Dairy can play a key role in combating childhood obesity, experts say
Posted: 22 January 2016 | Victoria White | No comments yet
Swapping sugary drinks for milk or water will help to combat the growing risk of childhood obesity, experts explained at a conference organised by The Dairy Council and supported by AHDB Dairy…
Swapping sugary drinks for milk or water will help to combat the growing risk of childhood obesity, experts explained today.
Childhood obesity is at the top of the public health agenda. Experts are calling for a simple substation of sugar-sweetened drinks for healthier beverages to help reduce body fat and body weight in children.
Research shows that dairy plays a positive role in weight loss by increasing fat oxidation (burn), fat excretion and suppressing the appetite. Milk and dairy foods are a nutritious and integral part of the diet in the UK, packed full of nutrients such as calcium, iodine, B group vitamins, and proteins.
Following National Obesity Week, diet and lifestyle experts came together in London today at a conference organised by The Dairy Council and supported by AHDB Dairy to address the development and reduction of childhood obesity.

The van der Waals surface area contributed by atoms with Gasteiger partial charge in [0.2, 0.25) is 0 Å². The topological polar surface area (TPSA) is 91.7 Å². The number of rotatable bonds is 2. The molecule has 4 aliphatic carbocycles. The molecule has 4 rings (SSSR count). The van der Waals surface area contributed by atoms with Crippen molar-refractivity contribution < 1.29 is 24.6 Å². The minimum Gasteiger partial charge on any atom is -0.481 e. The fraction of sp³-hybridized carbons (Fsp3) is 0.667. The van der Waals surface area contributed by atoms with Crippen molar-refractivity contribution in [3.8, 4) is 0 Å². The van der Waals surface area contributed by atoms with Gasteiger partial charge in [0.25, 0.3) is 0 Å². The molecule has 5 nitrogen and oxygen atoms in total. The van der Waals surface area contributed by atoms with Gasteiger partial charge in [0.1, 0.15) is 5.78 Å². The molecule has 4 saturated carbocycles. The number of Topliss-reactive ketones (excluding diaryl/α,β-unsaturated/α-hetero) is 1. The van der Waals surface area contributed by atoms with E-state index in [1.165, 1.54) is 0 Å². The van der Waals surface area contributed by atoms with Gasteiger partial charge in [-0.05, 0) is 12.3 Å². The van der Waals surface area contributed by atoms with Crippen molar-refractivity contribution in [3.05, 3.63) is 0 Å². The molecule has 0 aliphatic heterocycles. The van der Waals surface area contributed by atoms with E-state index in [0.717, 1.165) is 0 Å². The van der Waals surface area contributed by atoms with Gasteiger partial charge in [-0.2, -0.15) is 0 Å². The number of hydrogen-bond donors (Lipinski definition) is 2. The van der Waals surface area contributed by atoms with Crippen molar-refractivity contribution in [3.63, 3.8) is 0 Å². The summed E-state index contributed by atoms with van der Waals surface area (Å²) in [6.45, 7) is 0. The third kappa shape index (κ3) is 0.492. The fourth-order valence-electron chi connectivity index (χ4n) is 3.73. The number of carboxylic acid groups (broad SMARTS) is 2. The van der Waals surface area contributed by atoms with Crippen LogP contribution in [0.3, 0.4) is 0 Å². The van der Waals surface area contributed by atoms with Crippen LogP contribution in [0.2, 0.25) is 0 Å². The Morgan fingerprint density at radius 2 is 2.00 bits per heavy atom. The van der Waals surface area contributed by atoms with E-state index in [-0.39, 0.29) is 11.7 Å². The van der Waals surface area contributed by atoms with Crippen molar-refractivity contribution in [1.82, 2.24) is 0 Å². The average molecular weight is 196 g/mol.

The conference also looked at the impact maternal diet in pregnancy has on the risk of obesity in children.
Growing evidence that dairy can suppress the appetite and increase fat excretion
Dr Anne Mullen, Director of Nutrition at The Dairy Council, said: “Childhood obesity is undoubtedly a pressing concern in public health and policy, but it remains a hot topic in research with many questions still un-answered. Childhood obesity is a topic that’s rarely off the scientific, media and political agenda.
“There is unending controversy over dairy’s relationship with weight loss. There is however growing evidence that suggests dairy can, in fact, suppress the appetite and increase fat excretion, playing a key role in a healthy and balanced diet. Not only that, but milk is the most simple sugar-swap for drinks containing calories and very little other nutrition in children’s diets in the UK.
“I would like to take this opportunity to thank all of our speakers who have shared their invaluable insights with us today. Dairy is not just a tasty and nutritious food, but it also plays a key role in preventing childhood obesity and maintaining health.”
Throughout the afternoon, a number of leading experts from across Europe who are at the forefront of understanding childhood obesity presented their research on the positive impact of dairy on childhood obesity.